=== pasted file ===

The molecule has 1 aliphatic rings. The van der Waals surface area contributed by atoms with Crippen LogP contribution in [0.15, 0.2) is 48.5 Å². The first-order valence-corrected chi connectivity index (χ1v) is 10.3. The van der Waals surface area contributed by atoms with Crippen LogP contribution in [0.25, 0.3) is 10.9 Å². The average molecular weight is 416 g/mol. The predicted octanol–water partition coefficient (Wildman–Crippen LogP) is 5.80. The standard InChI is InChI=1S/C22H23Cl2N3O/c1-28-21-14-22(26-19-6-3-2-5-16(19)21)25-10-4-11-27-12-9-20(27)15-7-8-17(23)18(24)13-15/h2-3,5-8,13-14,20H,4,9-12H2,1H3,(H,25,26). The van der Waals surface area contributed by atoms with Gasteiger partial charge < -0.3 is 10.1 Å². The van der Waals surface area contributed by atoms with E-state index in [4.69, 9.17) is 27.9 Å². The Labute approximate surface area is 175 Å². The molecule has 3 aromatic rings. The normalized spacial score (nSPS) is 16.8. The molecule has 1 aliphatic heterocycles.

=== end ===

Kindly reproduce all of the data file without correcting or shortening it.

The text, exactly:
The molecule has 1 aliphatic rings. The van der Waals surface area contributed by atoms with Crippen LogP contribution in [0.15, 0.2) is 48.5 Å². The first-order valence-corrected chi connectivity index (χ1v) is 10.3. The van der Waals surface area contributed by atoms with Crippen LogP contribution in [0.25, 0.3) is 10.9 Å². The average molecular weight is 416 g/mol. The predicted octanol–water partition coefficient (Wildman–Crippen LogP) is 5.80. The standard InChI is InChI=1S/C22H23Cl2N3O/c1-28-21-14-22(26-19-6-3-2-5-16(19)21)25-10-4-11-27-12-9-20(27)15-7-8-17(23)18(24)13-15/h2-3,5-8,13-14,20H,4,9-12H2,1H3,(H,25,26). The van der Waals surface area contributed by atoms with Gasteiger partial charge < -0.3 is 10.1 Å². The van der Waals surface area contributed by atoms with E-state index in [4.69, 9.17) is 27.9 Å². The Labute approximate surface area is 175 Å². The molecule has 3 aromatic rings. The normalized spacial score (nSPS) is 16.8. The molecule has 1 aliphatic heterocycles.